"Our past is only a stone's throw away, so for us this wasn't so much about looking back," says Jason Singh. "It was more of a chance to showcase what we can sound like when you take all the glitter off, the way it was for us in the beginning. It was a great opportunity to put our music where our mouth is."
For all the varied approaches taken by Liberation Blue artists, it's fair to say that Taxiride chose the most challenging way of recording. . Electrophobia was laid down in a single performance, in a bluestone church in Melbourne on May 26, 2006, in front of a hundred fans.
The extraordinary warmth and precision of the performance, enhanced by a live string quartet on eight songs, is testament to a world class band in every sense of the term: exceptional songwriters, committed and passionate musicians with a rare chemistry that exists independent of studio gloss.
"It doesn't even feel like we made a record," says Tim Wild. "It was the least stressful recording date we’ve ever had. It was just down to rehearsing and making sure we put in a good performance on the night."
Adding to the album's thrilling sense of history in motion is the live return of original member Dan Hall, who co-wrote two brand new tunes, Everything's Changed and Beyond A Day, as well as rebuilding Taxiride's distinctive wall of vocal harmonies to stunning new heights.
Then there are the strings, arranged by Led Zeppelin/ Tea Party associate Rob John, which lend a distinctly eastern weight and grace to new tunes and Top 10 hits alike. Get Set is reborn, Oh Yeah is transformed rhythmically and harmonically, This Time explodes into the classic it was always meant to be.
"Working with Rob was terrific cause he put an angle on it, he helped us swing the songs in an eastern direction," says Tim. "We had that idea from the outset but it was nice to reintroduce that cross-cultural angle, especially the Indian traditional vibe we want to get involved with."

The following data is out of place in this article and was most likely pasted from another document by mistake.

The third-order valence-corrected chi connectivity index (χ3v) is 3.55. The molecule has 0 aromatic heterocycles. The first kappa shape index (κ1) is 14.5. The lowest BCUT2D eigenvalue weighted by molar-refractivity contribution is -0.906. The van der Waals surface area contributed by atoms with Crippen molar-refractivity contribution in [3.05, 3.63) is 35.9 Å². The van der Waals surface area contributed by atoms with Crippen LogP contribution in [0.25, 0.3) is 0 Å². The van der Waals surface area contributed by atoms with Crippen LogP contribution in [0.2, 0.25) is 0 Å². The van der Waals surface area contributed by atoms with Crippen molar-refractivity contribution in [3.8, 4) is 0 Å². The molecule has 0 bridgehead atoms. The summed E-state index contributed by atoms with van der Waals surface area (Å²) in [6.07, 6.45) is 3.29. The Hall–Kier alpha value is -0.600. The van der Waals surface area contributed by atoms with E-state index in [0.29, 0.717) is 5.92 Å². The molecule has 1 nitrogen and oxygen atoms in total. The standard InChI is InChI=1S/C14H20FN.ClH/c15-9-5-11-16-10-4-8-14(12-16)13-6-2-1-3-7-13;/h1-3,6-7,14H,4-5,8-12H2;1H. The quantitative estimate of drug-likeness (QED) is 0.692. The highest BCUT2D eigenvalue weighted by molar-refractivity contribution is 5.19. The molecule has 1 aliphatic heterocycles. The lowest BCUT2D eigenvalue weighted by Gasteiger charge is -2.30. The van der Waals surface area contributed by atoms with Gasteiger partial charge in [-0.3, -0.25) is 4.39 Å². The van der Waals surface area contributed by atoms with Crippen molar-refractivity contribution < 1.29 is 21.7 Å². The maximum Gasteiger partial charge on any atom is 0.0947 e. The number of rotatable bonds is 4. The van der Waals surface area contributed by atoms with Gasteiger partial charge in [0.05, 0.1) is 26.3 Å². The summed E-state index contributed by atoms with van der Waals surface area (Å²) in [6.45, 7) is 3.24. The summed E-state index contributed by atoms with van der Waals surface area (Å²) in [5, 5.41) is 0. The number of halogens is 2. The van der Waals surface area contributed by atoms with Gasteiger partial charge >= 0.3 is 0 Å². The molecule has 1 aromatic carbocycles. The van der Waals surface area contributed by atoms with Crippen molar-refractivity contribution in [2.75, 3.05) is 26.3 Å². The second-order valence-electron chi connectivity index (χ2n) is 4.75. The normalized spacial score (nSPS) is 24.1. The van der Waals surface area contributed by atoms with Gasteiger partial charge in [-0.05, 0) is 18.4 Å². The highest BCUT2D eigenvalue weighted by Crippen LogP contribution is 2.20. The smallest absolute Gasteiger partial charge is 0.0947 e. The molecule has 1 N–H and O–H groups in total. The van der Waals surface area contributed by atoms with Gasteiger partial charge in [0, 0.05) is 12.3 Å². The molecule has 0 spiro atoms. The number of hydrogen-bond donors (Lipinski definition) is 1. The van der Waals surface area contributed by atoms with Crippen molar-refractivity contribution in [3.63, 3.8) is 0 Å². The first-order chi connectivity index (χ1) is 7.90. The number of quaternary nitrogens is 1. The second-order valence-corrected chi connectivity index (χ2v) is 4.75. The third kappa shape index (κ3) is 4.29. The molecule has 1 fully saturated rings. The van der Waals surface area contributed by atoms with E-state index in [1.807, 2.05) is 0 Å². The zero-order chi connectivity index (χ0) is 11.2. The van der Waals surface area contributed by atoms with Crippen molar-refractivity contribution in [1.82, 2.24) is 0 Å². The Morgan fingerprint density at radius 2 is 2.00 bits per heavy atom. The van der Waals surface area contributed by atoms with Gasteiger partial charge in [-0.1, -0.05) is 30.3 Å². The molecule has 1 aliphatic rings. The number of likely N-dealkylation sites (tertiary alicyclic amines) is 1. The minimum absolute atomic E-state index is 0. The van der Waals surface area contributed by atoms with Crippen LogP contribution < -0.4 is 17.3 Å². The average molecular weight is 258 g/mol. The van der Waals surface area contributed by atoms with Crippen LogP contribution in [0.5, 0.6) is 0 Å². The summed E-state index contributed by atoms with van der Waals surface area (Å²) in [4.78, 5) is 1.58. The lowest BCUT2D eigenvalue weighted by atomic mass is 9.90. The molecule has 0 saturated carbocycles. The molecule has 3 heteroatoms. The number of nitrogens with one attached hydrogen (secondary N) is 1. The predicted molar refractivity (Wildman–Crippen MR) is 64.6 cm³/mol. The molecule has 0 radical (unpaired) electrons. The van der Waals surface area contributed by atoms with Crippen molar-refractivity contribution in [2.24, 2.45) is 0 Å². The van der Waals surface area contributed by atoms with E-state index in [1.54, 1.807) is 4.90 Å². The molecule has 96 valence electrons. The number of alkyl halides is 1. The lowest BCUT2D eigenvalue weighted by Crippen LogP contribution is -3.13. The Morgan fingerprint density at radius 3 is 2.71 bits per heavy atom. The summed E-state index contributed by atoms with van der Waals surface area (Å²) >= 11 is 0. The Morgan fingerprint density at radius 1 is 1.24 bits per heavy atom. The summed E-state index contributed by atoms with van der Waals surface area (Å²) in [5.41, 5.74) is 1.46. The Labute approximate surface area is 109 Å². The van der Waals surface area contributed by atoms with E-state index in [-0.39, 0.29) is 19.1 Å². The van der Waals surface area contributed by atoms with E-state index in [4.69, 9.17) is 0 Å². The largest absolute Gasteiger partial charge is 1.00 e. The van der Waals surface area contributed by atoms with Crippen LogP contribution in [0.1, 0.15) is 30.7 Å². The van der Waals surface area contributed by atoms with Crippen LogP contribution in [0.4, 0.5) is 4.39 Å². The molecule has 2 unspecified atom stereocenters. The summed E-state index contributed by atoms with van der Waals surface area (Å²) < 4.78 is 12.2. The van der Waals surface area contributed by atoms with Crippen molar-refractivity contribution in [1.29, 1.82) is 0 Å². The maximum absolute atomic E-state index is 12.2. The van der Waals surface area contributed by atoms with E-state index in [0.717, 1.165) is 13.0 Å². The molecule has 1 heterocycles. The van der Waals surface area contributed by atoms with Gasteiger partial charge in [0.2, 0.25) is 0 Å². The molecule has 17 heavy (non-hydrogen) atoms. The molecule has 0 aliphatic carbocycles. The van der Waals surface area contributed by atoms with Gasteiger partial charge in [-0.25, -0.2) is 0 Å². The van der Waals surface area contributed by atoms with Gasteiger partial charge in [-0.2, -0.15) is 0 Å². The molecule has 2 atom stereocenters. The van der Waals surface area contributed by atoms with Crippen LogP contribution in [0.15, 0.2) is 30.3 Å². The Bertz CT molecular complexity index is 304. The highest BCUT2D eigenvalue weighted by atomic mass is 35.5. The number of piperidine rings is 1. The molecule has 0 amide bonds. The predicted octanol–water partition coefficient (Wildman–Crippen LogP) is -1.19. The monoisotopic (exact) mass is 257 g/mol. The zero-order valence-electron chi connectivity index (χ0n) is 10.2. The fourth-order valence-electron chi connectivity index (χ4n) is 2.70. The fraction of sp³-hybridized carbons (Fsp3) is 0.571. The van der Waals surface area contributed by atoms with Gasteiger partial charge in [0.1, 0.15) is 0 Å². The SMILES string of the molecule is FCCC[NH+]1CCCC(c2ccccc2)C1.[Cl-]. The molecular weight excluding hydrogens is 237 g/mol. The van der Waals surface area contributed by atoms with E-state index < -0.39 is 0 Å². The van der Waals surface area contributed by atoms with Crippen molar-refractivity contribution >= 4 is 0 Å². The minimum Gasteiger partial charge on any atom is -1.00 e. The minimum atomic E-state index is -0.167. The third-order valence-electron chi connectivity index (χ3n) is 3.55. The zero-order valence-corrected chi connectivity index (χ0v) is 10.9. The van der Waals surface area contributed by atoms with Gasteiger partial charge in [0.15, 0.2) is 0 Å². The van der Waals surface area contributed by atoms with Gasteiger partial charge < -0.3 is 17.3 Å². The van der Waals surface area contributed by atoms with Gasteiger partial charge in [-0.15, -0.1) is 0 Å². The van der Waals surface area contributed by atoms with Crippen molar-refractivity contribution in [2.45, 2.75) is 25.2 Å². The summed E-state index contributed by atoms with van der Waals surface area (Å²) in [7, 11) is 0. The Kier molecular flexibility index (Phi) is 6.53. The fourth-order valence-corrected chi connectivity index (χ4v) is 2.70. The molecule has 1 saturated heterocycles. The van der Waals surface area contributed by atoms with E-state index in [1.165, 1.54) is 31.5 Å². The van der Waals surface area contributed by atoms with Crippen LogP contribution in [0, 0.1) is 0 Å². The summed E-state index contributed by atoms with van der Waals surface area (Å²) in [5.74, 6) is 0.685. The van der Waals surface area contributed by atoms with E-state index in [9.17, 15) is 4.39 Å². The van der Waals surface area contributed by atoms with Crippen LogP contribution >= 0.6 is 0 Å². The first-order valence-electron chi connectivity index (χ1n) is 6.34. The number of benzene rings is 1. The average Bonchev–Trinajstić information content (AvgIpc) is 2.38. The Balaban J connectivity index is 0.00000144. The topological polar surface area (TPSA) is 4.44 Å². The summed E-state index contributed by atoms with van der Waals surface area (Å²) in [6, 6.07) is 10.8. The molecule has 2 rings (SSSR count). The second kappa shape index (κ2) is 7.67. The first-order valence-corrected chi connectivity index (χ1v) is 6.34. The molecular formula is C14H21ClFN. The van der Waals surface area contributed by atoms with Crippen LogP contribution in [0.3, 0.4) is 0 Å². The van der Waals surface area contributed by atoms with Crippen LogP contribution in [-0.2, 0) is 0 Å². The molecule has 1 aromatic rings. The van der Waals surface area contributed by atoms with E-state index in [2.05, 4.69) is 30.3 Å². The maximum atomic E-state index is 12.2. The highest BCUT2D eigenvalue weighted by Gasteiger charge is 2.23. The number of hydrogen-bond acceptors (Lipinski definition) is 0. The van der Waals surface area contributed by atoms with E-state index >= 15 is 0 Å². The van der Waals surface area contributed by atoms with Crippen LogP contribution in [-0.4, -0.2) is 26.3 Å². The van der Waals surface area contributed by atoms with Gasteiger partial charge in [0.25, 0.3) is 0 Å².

Bassist Tomy Kende, drummer Sean McLeod, lap steel guitarist Dale Winters and the Hammond organ of producer David Carr complete a rich acoustic sound that emphasises the classic pop sensibility of the songwriters' craft.
"That first rehearsal back we were like, 'Has any time elapsed between 2000 and now?'," says Jason. "A lot's happened but it felt totally fresh again. We’ve gone back to finding out what made us special in the first place, and that's the ability to play and sing together like nobody else."
"It feels like a punctuation point for us," adds Tim. "It's good to sum up what you've been doing for the last almost 10 years. It actually helps you to look forward, maybe angle the music we do in the future a little bit differently, cause you learn something from every experience."
1997 start writing songs in a lounge room in Camberwell. Melbourne and by 1998 they moved to Secret Sound studio's a suburb away, to demo the songs for their first album, after signing a joint deal between Warner Music Australia and Sire Records in the U.S they relocated to Ocean Way studio's in L.A. to work with producer Jack Joseph Puig.
The debut album Imaginate hit the no 1 spot on the Australian charts and went double platinum spawning the top 10 hits "Get Set" and "Everywhere You Go"', along the way snaring a Best New Artist ARIA award. To support the global release of their debut album, the band toured Australia, America, Japan and Europe through 1999 and 2000.
2001 start penning songs in Melbourne and then a four month move again to Los Angles to work with producer Fred Maher and record at Conway Studios in Hollywood.
July 2002 Taxiride released their second album Garage Mahal. The album delivered the band a consecutive top 5 album and a consecutive platinum plus seller. Garage Mahal featured the top 5 hit single and number 1 radio song of 2002, "Creepin' Up Slowly". As with Imaginate, Garage Mahal was released globally and supported by the band undertaking a hectic promotion and touring schedule through Europe and Japan.
2004The members of Taxiride wrote and recorded their third album Axiomatic at their home studio in Melbourne whilst undertaking a series of live shows across Australia.
September 2005 saw the release of 's third album AXIOMATIC to rave reviews. The album features the hit singles “Oh Yeah” (the 7th top 40 hit single), “You Gotta Help Me” and “What Can I Say”. Axiomatic was released in Japan, India and South East Asia.
September 16 2006 Release of new album Electrophobia